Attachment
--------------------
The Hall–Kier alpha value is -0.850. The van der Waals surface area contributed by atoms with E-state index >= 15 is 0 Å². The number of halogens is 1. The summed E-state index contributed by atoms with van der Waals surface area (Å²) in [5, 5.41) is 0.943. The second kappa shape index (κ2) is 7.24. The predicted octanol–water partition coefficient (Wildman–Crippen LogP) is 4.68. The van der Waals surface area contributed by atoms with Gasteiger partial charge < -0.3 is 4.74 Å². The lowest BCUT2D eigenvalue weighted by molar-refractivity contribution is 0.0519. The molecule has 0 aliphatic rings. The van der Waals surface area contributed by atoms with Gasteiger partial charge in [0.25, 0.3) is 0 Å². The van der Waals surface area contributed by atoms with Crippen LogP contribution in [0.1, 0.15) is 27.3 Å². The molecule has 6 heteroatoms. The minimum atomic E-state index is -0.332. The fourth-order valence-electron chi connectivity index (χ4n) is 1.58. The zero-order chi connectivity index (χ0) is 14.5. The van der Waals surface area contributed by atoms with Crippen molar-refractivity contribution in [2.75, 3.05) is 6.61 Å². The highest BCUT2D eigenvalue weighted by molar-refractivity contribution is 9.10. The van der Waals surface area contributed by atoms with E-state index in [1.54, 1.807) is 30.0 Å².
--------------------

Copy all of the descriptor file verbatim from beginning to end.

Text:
The Hall–Kier alpha value is -0.850. The van der Waals surface area contributed by atoms with E-state index >= 15 is 0 Å². The number of halogens is 1. The summed E-state index contributed by atoms with van der Waals surface area (Å²) in [5, 5.41) is 0.943. The second kappa shape index (κ2) is 7.24. The predicted octanol–water partition coefficient (Wildman–Crippen LogP) is 4.68. The van der Waals surface area contributed by atoms with Gasteiger partial charge < -0.3 is 4.74 Å². The lowest BCUT2D eigenvalue weighted by molar-refractivity contribution is 0.0519. The molecule has 0 aliphatic rings. The van der Waals surface area contributed by atoms with Gasteiger partial charge in [0.25, 0.3) is 0 Å². The van der Waals surface area contributed by atoms with Crippen LogP contribution in [0.1, 0.15) is 27.3 Å². The molecule has 6 heteroatoms. The minimum atomic E-state index is -0.332. The fourth-order valence-electron chi connectivity index (χ4n) is 1.58. The zero-order chi connectivity index (χ0) is 14.5. The van der Waals surface area contributed by atoms with Crippen molar-refractivity contribution in [2.75, 3.05) is 6.61 Å². The highest BCUT2D eigenvalue weighted by molar-refractivity contribution is 9.10. The van der Waals surface area contributed by atoms with E-state index in [1.54, 1.807) is 30.0 Å².